This would take the form of developing a new blockchain—the technical idea behind cryptocurrencies like bitcoin—that would avoid the fractious disagreements that have split the bitcoin world. Instead, it would institute a harmonious governance process to create a “self-amending cryptographic ledger.” An investigation by Reuters published yesterday suggests that isn’t happening any time soon.
Tezos itself is beset by infighting, according to Reuters. The company had set up a complex governance structure where the inventors of the protocol, a couple named Arthur and Kathleen Breitman, own a company that develops and owns the code. But instead of the $232 million raised in the ICO going to the company, an independent Swiss foundation was created to handle the money. The Breitmans are now in a dispute with the head of the foundation, Johann Grevers, with both sides alleging an illegal power grab. Meanwhile, that $232 million has grown to $400 million, thanks to the rocketing value of bitcoin and ether, which is what the funds are denominated in.
Reuters reported that the Breitmans sent a letter on Oct. 15 demanding that Grevers be removed from the foundation. They also asked for a “substantial role” for themselves. They accuse Grevers of “self-dealing” and misrepresenting the size of a bonus that they claim he tried to grant to himself. Grevers calls this “character assasination,” and claims the Breitmans are the ones trying to overstep their legal bounds by controlling the foundation.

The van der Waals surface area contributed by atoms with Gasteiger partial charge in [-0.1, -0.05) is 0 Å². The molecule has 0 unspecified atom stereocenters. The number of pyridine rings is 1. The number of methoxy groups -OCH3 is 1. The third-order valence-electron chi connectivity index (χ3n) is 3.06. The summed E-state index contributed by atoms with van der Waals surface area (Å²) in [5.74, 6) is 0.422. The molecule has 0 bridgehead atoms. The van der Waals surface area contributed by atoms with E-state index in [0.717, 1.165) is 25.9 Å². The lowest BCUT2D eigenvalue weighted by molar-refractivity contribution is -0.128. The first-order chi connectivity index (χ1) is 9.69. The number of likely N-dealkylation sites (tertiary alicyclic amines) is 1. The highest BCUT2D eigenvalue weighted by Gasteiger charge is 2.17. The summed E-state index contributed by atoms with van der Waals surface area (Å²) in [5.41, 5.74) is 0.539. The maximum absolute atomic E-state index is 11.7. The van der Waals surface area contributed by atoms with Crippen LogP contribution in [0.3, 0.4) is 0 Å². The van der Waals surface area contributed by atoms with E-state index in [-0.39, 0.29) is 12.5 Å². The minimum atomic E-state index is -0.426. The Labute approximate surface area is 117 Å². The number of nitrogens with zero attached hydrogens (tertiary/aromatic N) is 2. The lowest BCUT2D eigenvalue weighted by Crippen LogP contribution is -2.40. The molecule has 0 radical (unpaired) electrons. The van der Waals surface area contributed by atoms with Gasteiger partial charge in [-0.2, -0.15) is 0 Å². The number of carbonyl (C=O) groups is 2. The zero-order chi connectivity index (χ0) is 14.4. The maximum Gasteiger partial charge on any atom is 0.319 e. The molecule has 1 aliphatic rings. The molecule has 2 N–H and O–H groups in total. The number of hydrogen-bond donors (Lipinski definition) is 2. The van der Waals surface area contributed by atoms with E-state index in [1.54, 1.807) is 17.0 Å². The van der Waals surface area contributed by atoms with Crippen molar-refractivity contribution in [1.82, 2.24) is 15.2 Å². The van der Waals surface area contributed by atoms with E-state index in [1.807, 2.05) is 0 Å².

The dispute means that development of the Tezos protocol will be delayed, which in turn prevents the tokens from being disbursed to ICO participants. That leaves Tezos token buyers empty-handed indefinitely. Before the ICO, token buyers were told that the Tezos network would be active around mid-November, and that secondary trading would happen after that. Still, there’s a small futures market in Tezos tokens that lets anyone speculate on the future value of “tezzie” tokens. The price of those instruments fell 27% since the news broke yesterday.
The Tezos fight has wider implications for the cryptocurrency world. The conflict could draw the Swiss regulator’s scrutiny to the practise of using foundations, or stiftungs, in vogue among cryptocurrency developers. Grevers says he has already filed a complaint with the regulator. The stiftung structure has gained favor among ICO issuers in particular, and the practice has been christened by some observers “the Zug defense.” The SAFT is another legal framework that’s been devised to try and keep ICOs within securities law.
In the meantime, Grevers told Reuters that he’s liquidating the $400 million stash at a rate of $10.2 million a week. He will invest the proceeds in a “diverse portfolio.” It’s a safe bet that portfolio doesn’t include more crypto tokens.